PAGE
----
'Thanks' David.'

(Back in the kitchen)

Mr. Trent grabs a glass from the cabinet and runs into Linda.

'Linda, it really is turning out to be a great dinner.'

Linda is silent.

'Don't mind the Willards. They don't seem to understand things like the rest of us do.'

Linda remains silent.

'It's a really nice night, maybe later we can all go onto the deck.'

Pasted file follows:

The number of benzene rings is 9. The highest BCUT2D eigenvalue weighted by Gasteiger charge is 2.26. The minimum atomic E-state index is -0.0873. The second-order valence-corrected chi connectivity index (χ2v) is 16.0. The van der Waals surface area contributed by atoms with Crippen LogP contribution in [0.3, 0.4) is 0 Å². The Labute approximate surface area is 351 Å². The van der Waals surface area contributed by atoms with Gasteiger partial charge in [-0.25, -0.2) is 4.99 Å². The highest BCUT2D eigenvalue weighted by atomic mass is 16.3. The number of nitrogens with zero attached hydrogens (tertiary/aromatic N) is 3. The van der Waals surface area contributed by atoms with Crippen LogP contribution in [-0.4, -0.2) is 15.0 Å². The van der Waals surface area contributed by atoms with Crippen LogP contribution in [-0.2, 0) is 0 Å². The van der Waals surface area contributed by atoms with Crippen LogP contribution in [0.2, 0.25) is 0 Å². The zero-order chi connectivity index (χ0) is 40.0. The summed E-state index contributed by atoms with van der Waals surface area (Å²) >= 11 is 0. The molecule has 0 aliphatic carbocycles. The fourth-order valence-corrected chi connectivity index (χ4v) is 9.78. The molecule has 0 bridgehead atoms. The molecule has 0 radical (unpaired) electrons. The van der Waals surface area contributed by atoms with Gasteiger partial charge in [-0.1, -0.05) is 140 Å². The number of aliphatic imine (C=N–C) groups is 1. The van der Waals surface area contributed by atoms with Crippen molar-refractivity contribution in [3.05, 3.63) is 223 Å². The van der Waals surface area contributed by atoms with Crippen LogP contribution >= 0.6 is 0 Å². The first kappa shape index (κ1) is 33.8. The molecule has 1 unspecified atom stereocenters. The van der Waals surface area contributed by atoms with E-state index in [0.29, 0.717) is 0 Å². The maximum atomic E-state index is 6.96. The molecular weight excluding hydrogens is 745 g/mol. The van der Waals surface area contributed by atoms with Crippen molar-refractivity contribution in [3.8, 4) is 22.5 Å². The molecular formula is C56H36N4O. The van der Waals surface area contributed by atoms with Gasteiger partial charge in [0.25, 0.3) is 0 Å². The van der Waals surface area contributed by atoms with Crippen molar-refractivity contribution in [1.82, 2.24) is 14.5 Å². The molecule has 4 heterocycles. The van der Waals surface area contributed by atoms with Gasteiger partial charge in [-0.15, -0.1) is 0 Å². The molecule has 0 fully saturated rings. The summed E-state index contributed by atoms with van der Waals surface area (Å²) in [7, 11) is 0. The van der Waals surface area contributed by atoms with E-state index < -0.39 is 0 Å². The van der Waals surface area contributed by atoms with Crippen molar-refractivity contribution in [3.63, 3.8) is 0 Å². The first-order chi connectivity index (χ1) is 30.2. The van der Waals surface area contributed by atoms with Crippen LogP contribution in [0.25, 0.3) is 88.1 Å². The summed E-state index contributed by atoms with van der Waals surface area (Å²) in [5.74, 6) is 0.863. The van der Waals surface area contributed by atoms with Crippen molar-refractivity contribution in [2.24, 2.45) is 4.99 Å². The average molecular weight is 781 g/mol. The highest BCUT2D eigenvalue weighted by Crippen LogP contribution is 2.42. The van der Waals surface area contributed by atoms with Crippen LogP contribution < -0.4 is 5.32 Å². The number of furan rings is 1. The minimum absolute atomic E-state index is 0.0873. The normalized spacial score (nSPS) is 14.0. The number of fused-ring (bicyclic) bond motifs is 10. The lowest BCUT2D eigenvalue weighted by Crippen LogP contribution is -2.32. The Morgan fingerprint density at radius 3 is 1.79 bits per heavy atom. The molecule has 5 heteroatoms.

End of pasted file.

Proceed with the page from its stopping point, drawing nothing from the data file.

(By the edge of the table next to the window)

'Oh, Mark's all grown up now! You must be so proud.' Mrs. Willard slurs delightfully. 'And so handsome. He's like the son I never had.'

'You have three sons.' Miranda points out.

'Well, the twins are just babies, really. And you can hardly tell them apart. They're so dull, darling. And David? Just look at him, with those blue blocker glasses and hand knit sweater. Such a loser.'

After dinner, their guests depart without incident and the house is silent once more.